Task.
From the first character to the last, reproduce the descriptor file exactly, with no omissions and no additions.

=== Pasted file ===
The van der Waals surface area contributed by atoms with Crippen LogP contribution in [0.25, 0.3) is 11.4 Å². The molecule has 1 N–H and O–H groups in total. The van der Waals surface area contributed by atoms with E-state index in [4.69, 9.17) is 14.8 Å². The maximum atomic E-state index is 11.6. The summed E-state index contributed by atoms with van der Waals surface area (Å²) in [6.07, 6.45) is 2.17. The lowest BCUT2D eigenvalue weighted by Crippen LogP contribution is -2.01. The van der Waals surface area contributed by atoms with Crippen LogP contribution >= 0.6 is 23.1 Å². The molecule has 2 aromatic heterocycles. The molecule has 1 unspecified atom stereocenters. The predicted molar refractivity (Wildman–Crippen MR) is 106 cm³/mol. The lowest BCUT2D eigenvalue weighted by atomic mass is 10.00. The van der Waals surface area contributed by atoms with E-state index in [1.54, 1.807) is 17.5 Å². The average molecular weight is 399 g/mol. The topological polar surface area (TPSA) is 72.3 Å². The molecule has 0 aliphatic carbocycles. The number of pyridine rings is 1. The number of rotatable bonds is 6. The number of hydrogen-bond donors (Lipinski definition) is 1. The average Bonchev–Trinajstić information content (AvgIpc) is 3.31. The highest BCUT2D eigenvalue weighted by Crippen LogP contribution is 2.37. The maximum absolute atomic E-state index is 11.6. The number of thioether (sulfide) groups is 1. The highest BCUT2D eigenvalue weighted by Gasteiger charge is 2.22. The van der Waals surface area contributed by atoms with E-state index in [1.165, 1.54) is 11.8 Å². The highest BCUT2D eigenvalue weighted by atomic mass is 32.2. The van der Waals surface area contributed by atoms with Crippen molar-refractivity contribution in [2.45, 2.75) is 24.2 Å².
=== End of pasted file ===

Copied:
The van der Waals surface area contributed by atoms with Crippen LogP contribution in [0.25, 0.3) is 11.4 Å². The molecule has 1 N–H and O–H groups in total. The van der Waals surface area contributed by atoms with E-state index in [4.69, 9.17) is 14.8 Å². The maximum atomic E-state index is 11.6. The summed E-state index contributed by atoms with van der Waals surface area (Å²) in [6.07, 6.45) is 2.17. The lowest BCUT2D eigenvalue weighted by Crippen LogP contribution is -2.01. The van der Waals surface area contributed by atoms with Crippen LogP contribution >= 0.6 is 23.1 Å². The molecule has 2 aromatic heterocycles. The molecule has 1 unspecified atom stereocenters. The predicted molar refractivity (Wildman–Crippen MR) is 106 cm³/mol. The lowest BCUT2D eigenvalue weighted by atomic mass is 10.00. The van der Waals surface area contributed by atoms with E-state index in [1.54, 1.807) is 17.5 Å². The average molecular weight is 399 g/mol. The topological polar surface area (TPSA) is 72.3 Å². The molecule has 0 aliphatic carbocycles. The number of pyridine rings is 1. The number of rotatable bonds is 6. The number of hydrogen-bond donors (Lipinski definition) is 1. The average Bonchev–Trinajstić information content (AvgIpc) is 3.31. The highest BCUT2D eigenvalue weighted by Crippen LogP contribution is 2.37. The maximum absolute atomic E-state index is 11.6. The number of thioether (sulfide) groups is 1. The highest BCUT2D eigenvalue weighted by Gasteiger charge is 2.22. The van der Waals surface area contributed by atoms with E-state index in [1.165, 1.54) is 11.8 Å². The highest BCUT2D eigenvalue weighted by atomic mass is 32.2. The van der Waals surface area contributed by atoms with Crippen molar-refractivity contribution in [2.45, 2.75) is 24.2 Å².